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Warm Up 2/6/09
What technology do scientists use to measure ocean depth?
a. sonar
c. rope
b. submersible
d. laser
2. Differences in ocean-surface height can be measured by
a. satellites
c. submersibles
b. sonar
d. none of the above
3. Approximately how much of Earth’s surface is covered by
a. 60 percent
c. 30 percent
b. 70 percent
d. 50 percent
Answers: 1) a. 2) a. 3) c.
Ocean Floor Features
Chapter 14, Section 2
Profile of North Atlantic Ocean
Continental Margins
Continental Margin – the zone of transition
between a continent and the adjacent ocean
basin floor
In the Atlantic Ocean, thick layers of
undisturbed sediment cover the continental
margin. This region has very little volcanic or
earthquake activity
In the Pacific Ocean, oceanic crust is plunging
beneath continental crust. This force results in a
narrow continental margin that experiences both
volcanic activity and earthquakes
Passive Continental Margin
Continental Shelves, Slopes, and Rises
Continental Shelf – the gently sloping submerged
surface extending from the shoreline
Continental shelves contain important mineral
deposits, large reservoirs of oil and natural gas, and
huge sand and gravel deposits
Continental Slope – the seaward edge of the
continental shelf
The continental slope is a relatively narrow feature
along the continental shelf
Continental Shelves, Slopes, and
Rises Continued
Submarine Canyon – deep, steep-sided valleys
cut into the continental slope
Turbidity Currents – occasional movements of
dense, sediment-rich water down the continental
Turbidity currents are known to be an important
factor in sediment transfer in the ocean
Continental Rise – a gradual incline which
merges with the steep continental margin,
occurs in regions where trenches do not exist
Submarine Canyons
Concept Check
Compare and contrast the continental slope and
continental rise.
Continental slope marks the steep boundary
between continental crust and oceanic crust.
The continental rise occurs at the end of the
continental slope and has a more gradual incline.
Ocean Basin Floor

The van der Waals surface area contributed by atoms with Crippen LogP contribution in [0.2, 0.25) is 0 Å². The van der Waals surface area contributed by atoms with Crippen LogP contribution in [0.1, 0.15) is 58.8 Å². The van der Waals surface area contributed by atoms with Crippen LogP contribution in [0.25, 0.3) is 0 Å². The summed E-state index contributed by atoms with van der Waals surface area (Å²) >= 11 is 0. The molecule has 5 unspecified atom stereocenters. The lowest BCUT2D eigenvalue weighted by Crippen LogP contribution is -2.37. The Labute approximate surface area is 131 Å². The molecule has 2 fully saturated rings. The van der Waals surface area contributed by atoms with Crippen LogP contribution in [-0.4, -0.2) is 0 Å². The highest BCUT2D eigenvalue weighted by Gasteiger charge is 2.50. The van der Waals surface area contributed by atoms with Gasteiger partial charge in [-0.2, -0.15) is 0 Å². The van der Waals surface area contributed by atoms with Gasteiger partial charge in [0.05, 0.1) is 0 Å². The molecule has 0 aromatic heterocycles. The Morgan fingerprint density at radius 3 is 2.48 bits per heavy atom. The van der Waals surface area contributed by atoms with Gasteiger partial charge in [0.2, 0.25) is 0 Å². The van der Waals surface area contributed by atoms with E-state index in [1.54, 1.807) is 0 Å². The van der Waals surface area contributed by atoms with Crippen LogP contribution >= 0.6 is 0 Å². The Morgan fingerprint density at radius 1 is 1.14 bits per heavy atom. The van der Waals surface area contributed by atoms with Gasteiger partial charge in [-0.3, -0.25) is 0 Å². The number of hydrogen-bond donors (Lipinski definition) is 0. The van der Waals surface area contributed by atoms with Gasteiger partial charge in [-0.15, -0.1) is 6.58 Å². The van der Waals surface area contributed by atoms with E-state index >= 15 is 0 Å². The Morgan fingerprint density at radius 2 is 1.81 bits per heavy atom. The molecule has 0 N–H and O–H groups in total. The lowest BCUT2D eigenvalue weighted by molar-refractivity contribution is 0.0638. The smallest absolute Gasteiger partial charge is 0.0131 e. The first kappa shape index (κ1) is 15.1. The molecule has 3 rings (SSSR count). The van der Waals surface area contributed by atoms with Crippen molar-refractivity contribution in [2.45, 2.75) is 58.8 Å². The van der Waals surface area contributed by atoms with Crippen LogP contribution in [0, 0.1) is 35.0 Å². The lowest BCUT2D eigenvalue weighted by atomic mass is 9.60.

Ocean Basin Floor – area between the continental
margin and the mid-ocean ridge
Deep-ocean trenches are long, narrow creases in the
ocean floor that form the deepest parts of the ocean
Trenches form at sites of plate convergence where
one moving plate descends beneath another and
plunges back into the mantle
Abyssal Plains – deep, extremely flat features and are
the most level places on Earth
The sediments that make up abyssal plains are carried
there by turbidity currents or deposited as a result of
suspended sediments settling
Ocean Basin Floor Continued
Seamounts – the submerged volcanic peaks
which dot the ocean floor
Once underwater volcanoes reach the surface,
they form islands
After millions of years, the tops are eroded away
and the once active islands sink back into the
ocean, forming guyots
Abyssal Plain
Concept Check
What are abyssal plains?
Deep, extremely flat regions of the ocean floor.
Mid-Ocean Ridges
Mid-Ocean Ridge – found near the center of most
ocean basins; an interconnected system of underwater
mountains that have developed on newly formed ocean
Seafloor Spreading – occurs at divergent plate
boundaries where two lithospheric plates are moving
New ocean floor is formed at mid-ocean ridges as
magma rises between the diverging plates and cools
Hydrothermal vents form along mid-ocean ridges and
are zones where mineral-rich water escapes through
cracks in oceanic crust into the surrounding cooler
Profile of North Atlantic Ocean
Assignment (Due 2/13)
Read Chapter 14 (pg. 394-413)
Do Chapter 14 Assessment #1-33 (pg. 417-418)
Cool Down
What is formed at mid-ocean ridges?
New ocean floor
Compare and contrast seamounts and guyots.
A seamount is an underwater volcano that has
not reached the surface yet. A guyot is a
volcanic island that has been eroded and sunk
back under the water’s surface.
What is one thing new that you learned today?
Explain what it is.
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